The more time I spend thinking about design the more I find an obsession with beginnings. There is an overwhelming amount of time devoted to analyzing, planning, and strategizing. Even when a good designer completes a project they immediately begin evaluating it and start looking for ways to improve the product and start the cycle over again. This could perhaps explain why so many of my friends who are designers seem quite miserable. They love their work and they create beautiful projects, but they are never completely satisfied. They are so good at what they do they end up focusing on minor pieces that can be improved rather than enjoying what they have created.

This concern can also stifle many of us from even getting started on a project or sharing the work we have done. I know I for one am incredibly guilty of this. For example I have attempted to design the structure the purpose of this website over and over again to the point I was never actually producing anything. Only recently have I realized that the best designers are often the ones who can create something, revel in it for some time, and then comfortably wipe the slate clean and start over. Producing something imperfect and being okay with that seems to be a fundamental stepping stone on the path to being a great designer. God is the greatest designer of all time according to my friends that believe in a higher power. But even God produced a world that initially appeared to be perfect but ended up being quite the opposite. Then, as the story goes God decided to wipe his design clean with a flood before starting over with only the pieces that were truly good. We could even argue that Revelations suggests that God knows this cycle of starting over will be a necessary step again in the future.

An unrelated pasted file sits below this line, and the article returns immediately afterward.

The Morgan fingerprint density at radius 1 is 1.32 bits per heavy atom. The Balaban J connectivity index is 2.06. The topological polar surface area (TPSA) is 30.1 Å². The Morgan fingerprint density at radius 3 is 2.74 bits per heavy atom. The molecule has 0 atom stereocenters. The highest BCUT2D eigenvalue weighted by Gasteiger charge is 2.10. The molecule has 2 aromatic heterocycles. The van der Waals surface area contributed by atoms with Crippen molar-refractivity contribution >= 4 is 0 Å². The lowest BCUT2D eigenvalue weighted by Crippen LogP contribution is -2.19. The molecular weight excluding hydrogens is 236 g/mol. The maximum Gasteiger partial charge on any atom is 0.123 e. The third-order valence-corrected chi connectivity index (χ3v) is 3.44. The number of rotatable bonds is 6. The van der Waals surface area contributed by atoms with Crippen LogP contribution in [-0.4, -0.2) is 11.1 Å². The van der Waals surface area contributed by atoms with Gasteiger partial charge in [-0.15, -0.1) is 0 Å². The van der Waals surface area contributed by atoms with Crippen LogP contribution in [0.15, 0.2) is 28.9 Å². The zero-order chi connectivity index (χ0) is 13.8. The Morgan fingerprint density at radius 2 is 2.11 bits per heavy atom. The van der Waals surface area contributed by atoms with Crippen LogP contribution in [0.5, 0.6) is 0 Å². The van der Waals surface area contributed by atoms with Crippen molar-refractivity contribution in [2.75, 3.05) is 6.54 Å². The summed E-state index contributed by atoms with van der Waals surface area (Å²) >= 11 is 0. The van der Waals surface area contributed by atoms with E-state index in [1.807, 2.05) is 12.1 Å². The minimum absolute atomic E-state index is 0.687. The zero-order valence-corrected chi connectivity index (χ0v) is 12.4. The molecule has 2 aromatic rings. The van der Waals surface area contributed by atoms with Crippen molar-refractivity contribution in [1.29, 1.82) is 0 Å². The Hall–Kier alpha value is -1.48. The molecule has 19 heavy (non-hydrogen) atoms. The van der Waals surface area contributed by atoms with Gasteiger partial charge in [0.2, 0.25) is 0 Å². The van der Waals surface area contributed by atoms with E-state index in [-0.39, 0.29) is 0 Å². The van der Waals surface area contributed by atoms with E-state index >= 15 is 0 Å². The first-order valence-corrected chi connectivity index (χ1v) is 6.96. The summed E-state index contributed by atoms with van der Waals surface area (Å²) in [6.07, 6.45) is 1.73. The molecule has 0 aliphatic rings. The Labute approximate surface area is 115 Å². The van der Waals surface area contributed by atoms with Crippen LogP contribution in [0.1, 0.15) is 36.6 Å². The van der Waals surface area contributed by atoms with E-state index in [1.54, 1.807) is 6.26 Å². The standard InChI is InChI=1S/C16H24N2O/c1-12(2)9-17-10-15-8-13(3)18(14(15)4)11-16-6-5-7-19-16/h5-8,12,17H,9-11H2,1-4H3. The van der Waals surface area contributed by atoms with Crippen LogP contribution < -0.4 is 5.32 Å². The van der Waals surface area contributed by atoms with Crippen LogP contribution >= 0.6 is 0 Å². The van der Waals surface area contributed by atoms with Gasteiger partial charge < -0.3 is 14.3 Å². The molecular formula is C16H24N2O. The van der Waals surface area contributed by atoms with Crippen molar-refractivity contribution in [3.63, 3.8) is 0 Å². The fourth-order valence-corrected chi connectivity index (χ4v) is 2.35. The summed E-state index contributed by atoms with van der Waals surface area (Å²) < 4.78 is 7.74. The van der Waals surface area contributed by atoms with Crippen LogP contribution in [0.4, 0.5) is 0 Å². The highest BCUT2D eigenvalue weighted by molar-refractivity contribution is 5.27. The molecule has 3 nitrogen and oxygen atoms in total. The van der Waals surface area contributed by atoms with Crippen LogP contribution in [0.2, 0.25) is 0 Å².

I will stop that comparison here before someone thinks I am claiming designers are gods. Although, I do have to admit that some of the designers I know certainly seem to think they are. What I am trying to say, however, is that perhaps we should start all new projects by declaring, “I will fail.” And that’s okay because our failures help us identify areas for improvement while simultaneously letting us see what worked well and should be retained. With that concept in mind I would like to begin this blog. I hope you enjoy watching me fail.